The United States Postal Service is preparing to close seven post offices across Minnesota in the first wave of what may be historic change for the mail service.
Storefront post offices are slated to close in Duluth, International Falls, North Mankato, Minneapolis and St. Paul (map). As many as 17 others could also close.
To most people, the storefront at Fourth Ave. and Third St. in downtown Minneapolis is just a post office.
But to Inger Millard, it's her post office. When she dropped by to pick up a package recently, the clerk already knew she was going on vacation soon.
"I do know them by name, and they know me by name, also," Millard said. "So that's pretty nice. When I go there and I don't even know that I have mail in, and they do, and they say, 'Hey, I got something for you.'"
But that soon may change. Millard's post office, the Commerce Station, is one of seven on a list of likely closures in Minnesota, and a list sent to postal employees includes 17 others. Postal officials say dozens more are under review. Nationwide, another 3,100 could close or be consolidated.
That's a problem for Millard, who said she can't get mail at her home in North Minneapolis.
"I set up a P.O. box a few years ago," she said. "I had some mail stolen from my home, and I decided that would be a more secure place."
The Commerce Station and others, like those in West Duluth and the East Side in St. Paul, may be just the start of a historic retrenchment for the U.S. Postal Service.
The mail itself is already changing. After historic highs just a few years ago, mail volume has been plummeting, from 212 billion pieces in 2007 to an expected 180 billion this year. That's a 15 percent decline.
"The Internet giveth, and the Internet taketh away," said Pete Nowacki, a spokesman for the Postal Service in Minneapolis.
Online commerce has been a boon for goods sold over the Internet and shipped from seller to buyer, but the check is no longer in the mail.
“The Internet giveth, and the Internet taketh away.”Pete Nowacki, Postal Service spokesman
"How many things do you do electronically? How many bills do you pay electronically? Do you file your taxes electronically? Each one of those is a stamp that we used to sell to you, and those are going away," Nowacki said. "And we're seeing a generational disconnect or something."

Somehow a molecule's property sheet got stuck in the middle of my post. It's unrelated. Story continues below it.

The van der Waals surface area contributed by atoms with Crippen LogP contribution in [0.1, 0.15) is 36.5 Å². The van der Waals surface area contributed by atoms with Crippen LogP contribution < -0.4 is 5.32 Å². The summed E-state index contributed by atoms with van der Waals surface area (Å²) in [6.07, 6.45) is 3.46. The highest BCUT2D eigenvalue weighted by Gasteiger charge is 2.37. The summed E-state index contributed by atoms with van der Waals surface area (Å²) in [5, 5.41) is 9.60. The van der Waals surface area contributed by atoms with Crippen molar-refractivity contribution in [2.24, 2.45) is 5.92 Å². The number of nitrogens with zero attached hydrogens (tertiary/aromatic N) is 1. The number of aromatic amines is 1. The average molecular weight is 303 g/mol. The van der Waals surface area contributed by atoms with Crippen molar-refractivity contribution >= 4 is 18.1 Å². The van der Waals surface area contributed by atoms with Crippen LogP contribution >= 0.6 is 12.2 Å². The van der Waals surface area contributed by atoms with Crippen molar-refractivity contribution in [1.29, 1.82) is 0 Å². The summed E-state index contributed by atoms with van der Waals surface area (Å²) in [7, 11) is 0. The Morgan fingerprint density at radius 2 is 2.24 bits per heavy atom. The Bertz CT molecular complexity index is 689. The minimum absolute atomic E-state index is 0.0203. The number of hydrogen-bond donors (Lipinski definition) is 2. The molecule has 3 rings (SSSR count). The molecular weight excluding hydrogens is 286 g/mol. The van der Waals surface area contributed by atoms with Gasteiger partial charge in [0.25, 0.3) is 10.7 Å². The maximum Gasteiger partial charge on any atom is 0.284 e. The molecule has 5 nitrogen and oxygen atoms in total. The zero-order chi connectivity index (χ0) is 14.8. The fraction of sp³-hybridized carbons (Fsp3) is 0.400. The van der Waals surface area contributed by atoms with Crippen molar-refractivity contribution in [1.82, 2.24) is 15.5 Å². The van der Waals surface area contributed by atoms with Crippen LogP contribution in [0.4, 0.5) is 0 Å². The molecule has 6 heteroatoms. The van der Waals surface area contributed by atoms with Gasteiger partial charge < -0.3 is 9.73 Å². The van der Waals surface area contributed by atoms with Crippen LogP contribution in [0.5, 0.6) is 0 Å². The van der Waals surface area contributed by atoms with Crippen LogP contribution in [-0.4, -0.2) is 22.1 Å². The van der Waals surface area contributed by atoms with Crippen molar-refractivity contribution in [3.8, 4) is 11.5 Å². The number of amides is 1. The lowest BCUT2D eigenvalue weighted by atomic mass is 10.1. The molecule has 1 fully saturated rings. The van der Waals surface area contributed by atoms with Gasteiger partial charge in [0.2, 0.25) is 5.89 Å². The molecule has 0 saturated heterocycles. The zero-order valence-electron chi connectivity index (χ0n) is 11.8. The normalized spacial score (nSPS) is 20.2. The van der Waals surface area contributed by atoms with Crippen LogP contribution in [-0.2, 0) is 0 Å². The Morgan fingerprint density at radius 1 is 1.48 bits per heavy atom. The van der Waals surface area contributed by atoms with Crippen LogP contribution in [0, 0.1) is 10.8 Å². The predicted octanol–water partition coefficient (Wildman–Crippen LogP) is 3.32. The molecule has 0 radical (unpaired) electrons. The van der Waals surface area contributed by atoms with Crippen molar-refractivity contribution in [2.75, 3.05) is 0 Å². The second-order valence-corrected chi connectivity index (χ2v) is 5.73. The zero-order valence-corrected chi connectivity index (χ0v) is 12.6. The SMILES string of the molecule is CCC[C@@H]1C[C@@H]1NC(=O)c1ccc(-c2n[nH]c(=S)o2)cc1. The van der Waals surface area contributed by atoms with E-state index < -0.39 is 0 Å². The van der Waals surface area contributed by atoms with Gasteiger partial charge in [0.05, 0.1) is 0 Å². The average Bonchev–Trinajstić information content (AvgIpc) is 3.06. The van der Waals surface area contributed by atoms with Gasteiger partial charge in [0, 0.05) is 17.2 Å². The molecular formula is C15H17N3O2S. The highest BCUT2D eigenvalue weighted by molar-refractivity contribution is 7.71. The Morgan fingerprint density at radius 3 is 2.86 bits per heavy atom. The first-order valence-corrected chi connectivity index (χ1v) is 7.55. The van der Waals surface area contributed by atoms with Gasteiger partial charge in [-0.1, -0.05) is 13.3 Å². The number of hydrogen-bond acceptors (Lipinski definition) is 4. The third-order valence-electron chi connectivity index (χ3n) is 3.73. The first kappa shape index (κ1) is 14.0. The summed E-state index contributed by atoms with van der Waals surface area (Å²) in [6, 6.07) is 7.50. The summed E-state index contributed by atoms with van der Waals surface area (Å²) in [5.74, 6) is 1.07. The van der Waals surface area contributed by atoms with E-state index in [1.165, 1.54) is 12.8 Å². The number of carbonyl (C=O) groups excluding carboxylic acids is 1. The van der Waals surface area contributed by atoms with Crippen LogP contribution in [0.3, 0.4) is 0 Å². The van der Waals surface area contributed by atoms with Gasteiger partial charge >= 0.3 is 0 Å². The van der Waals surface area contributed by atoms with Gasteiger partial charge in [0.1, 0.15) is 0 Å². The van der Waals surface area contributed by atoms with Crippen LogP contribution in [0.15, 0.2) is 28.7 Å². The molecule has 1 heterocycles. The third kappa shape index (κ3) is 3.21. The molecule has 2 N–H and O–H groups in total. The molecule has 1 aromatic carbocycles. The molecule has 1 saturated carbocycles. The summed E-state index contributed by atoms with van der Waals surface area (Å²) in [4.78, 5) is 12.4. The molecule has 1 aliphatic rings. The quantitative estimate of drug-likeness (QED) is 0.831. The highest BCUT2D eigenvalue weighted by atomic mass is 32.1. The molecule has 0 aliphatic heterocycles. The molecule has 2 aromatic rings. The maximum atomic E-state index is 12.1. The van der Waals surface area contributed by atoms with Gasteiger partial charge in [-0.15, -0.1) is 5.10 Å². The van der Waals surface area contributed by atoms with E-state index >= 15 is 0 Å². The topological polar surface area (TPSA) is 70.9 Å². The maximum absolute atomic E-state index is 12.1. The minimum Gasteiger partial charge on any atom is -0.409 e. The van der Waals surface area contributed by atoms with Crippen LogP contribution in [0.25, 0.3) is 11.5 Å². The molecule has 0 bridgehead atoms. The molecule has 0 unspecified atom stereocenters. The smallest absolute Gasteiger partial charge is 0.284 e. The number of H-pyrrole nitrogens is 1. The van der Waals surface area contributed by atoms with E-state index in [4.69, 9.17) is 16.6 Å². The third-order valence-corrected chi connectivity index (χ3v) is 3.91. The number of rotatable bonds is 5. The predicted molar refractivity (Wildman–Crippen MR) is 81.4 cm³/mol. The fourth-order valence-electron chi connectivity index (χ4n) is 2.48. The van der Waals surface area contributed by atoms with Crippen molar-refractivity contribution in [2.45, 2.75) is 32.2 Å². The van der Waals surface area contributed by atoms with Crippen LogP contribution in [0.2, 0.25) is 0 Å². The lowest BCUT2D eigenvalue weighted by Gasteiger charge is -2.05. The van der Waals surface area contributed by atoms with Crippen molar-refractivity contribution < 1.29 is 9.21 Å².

That's a big problem for the Postal Service; as much as a $6.5 billion problem this year.
Recently, postal authorities reorganized delivery routes to save money. You may have already noticed that your carrier has changed, or is coming later in the day.
The U.S. Postal Service has trimmed its workforce by 25,000 this year alone. They're also phasing out stamp vending machines, and removing thousands of blue post boxes to trim collection routes. Six weeks ago, postal officials renewed a formal request to cut back to five-day delivery.
Now, the Postal Service is turning the budget knife to its retail outlets.
The seven slated for closure in Minnesota are all what are known as "finance stations," because they're a budget-line for a larger post office nearby. They typically have a counter and P.O. boxes, but no carriers.
Supporters say neighborhood stations like the Seeger Square storefront on Arcade St. provide irreplaceable service to neighborhoods like St. Paul's East Side, where many people speak limited English or don't have easy access to a computer.
Lyle Puppe is a former postmaster in Cottage Grove, and he lives near the Seeger Square post office.
"Folks that live in this particular area come from the poorest part of St. Paul. Some of them don't have transportation," Puppe said. "If they did, in fact, close Seeger Square, we've got people that would have to take buses, and do transfers of buses, to get packages mailed."
Postal workers say such closings will only make matters worse.
Tom Edwards is president of the American Postal Workers Union in St. Paul, which represents post office clerks. His members' jobs are guaranteed through November 2010, but he's worried that the closures will drive more customers away.
"Maybe they'll go to buy stamps online, they'll go to UPS, maybe they'll go to FedEx," Edwards said. "So it is a case of -- the cure is worse than the disease."
But spokesman Pete Nowacki said the Postal Service needs radical change.
"As far as it being unprecedented, absolutely," Nowacki said. "But then, we've been used to a situation, where, as the population grows, as our delivery network grows, so has our revenue.
"There's a new house that's being built, another family is in there. That's another 15, 20, 30 whatever letters that [are] being mailed each month. That's kind of changed."
Postal officials haven't set a date for the handful of closures they're now planning in Minnesota, but they could close as early as this fall.